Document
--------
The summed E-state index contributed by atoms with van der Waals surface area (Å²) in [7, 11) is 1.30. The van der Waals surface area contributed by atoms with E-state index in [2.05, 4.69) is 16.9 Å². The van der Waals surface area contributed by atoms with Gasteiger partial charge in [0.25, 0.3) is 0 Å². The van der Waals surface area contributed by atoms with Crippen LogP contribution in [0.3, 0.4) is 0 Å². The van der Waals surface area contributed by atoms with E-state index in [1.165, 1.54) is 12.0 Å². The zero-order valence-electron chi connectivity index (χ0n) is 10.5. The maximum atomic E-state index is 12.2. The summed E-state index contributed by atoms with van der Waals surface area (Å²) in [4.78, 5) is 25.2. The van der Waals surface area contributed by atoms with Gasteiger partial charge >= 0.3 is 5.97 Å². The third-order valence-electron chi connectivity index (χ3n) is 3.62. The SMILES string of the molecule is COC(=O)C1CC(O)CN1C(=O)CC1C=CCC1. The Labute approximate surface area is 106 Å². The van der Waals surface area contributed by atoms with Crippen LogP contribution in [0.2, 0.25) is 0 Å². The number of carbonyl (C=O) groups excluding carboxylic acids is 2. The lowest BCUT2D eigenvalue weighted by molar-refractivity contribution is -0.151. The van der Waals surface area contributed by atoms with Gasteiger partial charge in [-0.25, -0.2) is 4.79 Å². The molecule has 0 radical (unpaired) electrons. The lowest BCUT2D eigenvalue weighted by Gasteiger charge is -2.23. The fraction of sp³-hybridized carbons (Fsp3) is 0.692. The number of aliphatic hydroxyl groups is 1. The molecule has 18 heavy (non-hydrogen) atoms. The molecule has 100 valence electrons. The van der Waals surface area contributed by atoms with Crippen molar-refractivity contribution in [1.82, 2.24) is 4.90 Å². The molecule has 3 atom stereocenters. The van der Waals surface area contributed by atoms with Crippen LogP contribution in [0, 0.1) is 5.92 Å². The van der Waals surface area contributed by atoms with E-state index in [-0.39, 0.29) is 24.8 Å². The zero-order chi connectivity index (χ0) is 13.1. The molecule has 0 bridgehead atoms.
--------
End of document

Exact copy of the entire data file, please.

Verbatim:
The summed E-state index contributed by atoms with van der Waals surface area (Å²) in [7, 11) is 1.30. The van der Waals surface area contributed by atoms with E-state index in [2.05, 4.69) is 16.9 Å². The van der Waals surface area contributed by atoms with Gasteiger partial charge in [0.25, 0.3) is 0 Å². The van der Waals surface area contributed by atoms with Crippen LogP contribution in [0.3, 0.4) is 0 Å². The van der Waals surface area contributed by atoms with E-state index in [1.165, 1.54) is 12.0 Å². The zero-order valence-electron chi connectivity index (χ0n) is 10.5. The maximum atomic E-state index is 12.2. The summed E-state index contributed by atoms with van der Waals surface area (Å²) in [4.78, 5) is 25.2. The van der Waals surface area contributed by atoms with Gasteiger partial charge >= 0.3 is 5.97 Å². The third-order valence-electron chi connectivity index (χ3n) is 3.62. The SMILES string of the molecule is COC(=O)C1CC(O)CN1C(=O)CC1C=CCC1. The Labute approximate surface area is 106 Å². The van der Waals surface area contributed by atoms with Crippen LogP contribution in [0.2, 0.25) is 0 Å². The number of carbonyl (C=O) groups excluding carboxylic acids is 2. The lowest BCUT2D eigenvalue weighted by molar-refractivity contribution is -0.151. The van der Waals surface area contributed by atoms with Gasteiger partial charge in [-0.25, -0.2) is 4.79 Å². The molecule has 0 radical (unpaired) electrons. The lowest BCUT2D eigenvalue weighted by Gasteiger charge is -2.23. The fraction of sp³-hybridized carbons (Fsp3) is 0.692. The number of aliphatic hydroxyl groups is 1. The molecule has 18 heavy (non-hydrogen) atoms. The molecule has 100 valence electrons. The van der Waals surface area contributed by atoms with Crippen molar-refractivity contribution in [1.82, 2.24) is 4.90 Å². The molecule has 3 atom stereocenters. The van der Waals surface area contributed by atoms with Crippen LogP contribution in [0, 0.1) is 5.92 Å². The van der Waals surface area contributed by atoms with E-state index in [-0.39, 0.29) is 24.8 Å². The zero-order chi connectivity index (χ0) is 13.1. The molecule has 0 bridgehead atoms.